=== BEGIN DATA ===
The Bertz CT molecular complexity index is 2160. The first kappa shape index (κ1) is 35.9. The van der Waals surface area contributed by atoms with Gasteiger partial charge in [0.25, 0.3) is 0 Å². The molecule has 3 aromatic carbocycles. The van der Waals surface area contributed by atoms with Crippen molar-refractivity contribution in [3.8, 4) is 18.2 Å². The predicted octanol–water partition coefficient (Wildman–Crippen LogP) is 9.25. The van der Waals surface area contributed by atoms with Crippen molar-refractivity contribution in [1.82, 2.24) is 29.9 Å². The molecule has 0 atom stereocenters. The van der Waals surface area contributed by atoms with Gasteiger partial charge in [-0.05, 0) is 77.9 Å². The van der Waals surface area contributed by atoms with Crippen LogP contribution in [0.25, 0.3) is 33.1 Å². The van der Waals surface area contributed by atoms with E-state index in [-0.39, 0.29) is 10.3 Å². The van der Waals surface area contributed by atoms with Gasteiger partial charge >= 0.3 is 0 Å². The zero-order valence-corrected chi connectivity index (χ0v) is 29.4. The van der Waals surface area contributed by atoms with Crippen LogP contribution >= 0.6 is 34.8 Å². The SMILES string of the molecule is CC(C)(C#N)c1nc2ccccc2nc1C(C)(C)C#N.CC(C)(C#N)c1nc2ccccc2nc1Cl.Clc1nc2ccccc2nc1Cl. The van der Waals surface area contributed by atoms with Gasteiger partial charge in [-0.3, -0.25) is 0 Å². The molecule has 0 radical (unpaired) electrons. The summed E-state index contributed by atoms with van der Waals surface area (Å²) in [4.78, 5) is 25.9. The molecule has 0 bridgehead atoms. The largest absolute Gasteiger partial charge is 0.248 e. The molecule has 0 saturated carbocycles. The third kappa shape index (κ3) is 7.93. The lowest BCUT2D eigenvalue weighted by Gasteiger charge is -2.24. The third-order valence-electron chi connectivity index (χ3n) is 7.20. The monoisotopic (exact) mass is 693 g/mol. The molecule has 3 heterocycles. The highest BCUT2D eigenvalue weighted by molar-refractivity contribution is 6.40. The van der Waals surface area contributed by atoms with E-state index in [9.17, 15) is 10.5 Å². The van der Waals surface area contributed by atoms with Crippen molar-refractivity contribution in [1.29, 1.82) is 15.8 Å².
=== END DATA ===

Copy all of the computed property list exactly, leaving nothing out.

The Bertz CT molecular complexity index is 2160. The first kappa shape index (κ1) is 35.9. The van der Waals surface area contributed by atoms with Gasteiger partial charge in [0.25, 0.3) is 0 Å². The molecule has 3 aromatic carbocycles. The van der Waals surface area contributed by atoms with Crippen molar-refractivity contribution in [3.8, 4) is 18.2 Å². The predicted octanol–water partition coefficient (Wildman–Crippen LogP) is 9.25. The van der Waals surface area contributed by atoms with Crippen molar-refractivity contribution in [1.82, 2.24) is 29.9 Å². The molecule has 0 atom stereocenters. The van der Waals surface area contributed by atoms with Gasteiger partial charge in [-0.05, 0) is 77.9 Å². The van der Waals surface area contributed by atoms with Crippen LogP contribution in [0.25, 0.3) is 33.1 Å². The van der Waals surface area contributed by atoms with E-state index in [-0.39, 0.29) is 10.3 Å². The van der Waals surface area contributed by atoms with Gasteiger partial charge >= 0.3 is 0 Å². The zero-order valence-corrected chi connectivity index (χ0v) is 29.4. The van der Waals surface area contributed by atoms with Crippen LogP contribution >= 0.6 is 34.8 Å². The SMILES string of the molecule is CC(C)(C#N)c1nc2ccccc2nc1C(C)(C)C#N.CC(C)(C#N)c1nc2ccccc2nc1Cl.Clc1nc2ccccc2nc1Cl. The van der Waals surface area contributed by atoms with Gasteiger partial charge in [-0.3, -0.25) is 0 Å². The molecule has 0 radical (unpaired) electrons. The summed E-state index contributed by atoms with van der Waals surface area (Å²) in [4.78, 5) is 25.9. The molecule has 0 bridgehead atoms. The largest absolute Gasteiger partial charge is 0.248 e. The molecule has 0 saturated carbocycles. The third kappa shape index (κ3) is 7.93. The lowest BCUT2D eigenvalue weighted by Gasteiger charge is -2.24. The third-order valence-electron chi connectivity index (χ3n) is 7.20. The monoisotopic (exact) mass is 693 g/mol. The molecule has 3 heterocycles. The highest BCUT2D eigenvalue weighted by molar-refractivity contribution is 6.40. The van der Waals surface area contributed by atoms with E-state index in [9.17, 15) is 10.5 Å². The van der Waals surface area contributed by atoms with Crippen molar-refractivity contribution in [1.29, 1.82) is 15.8 Å².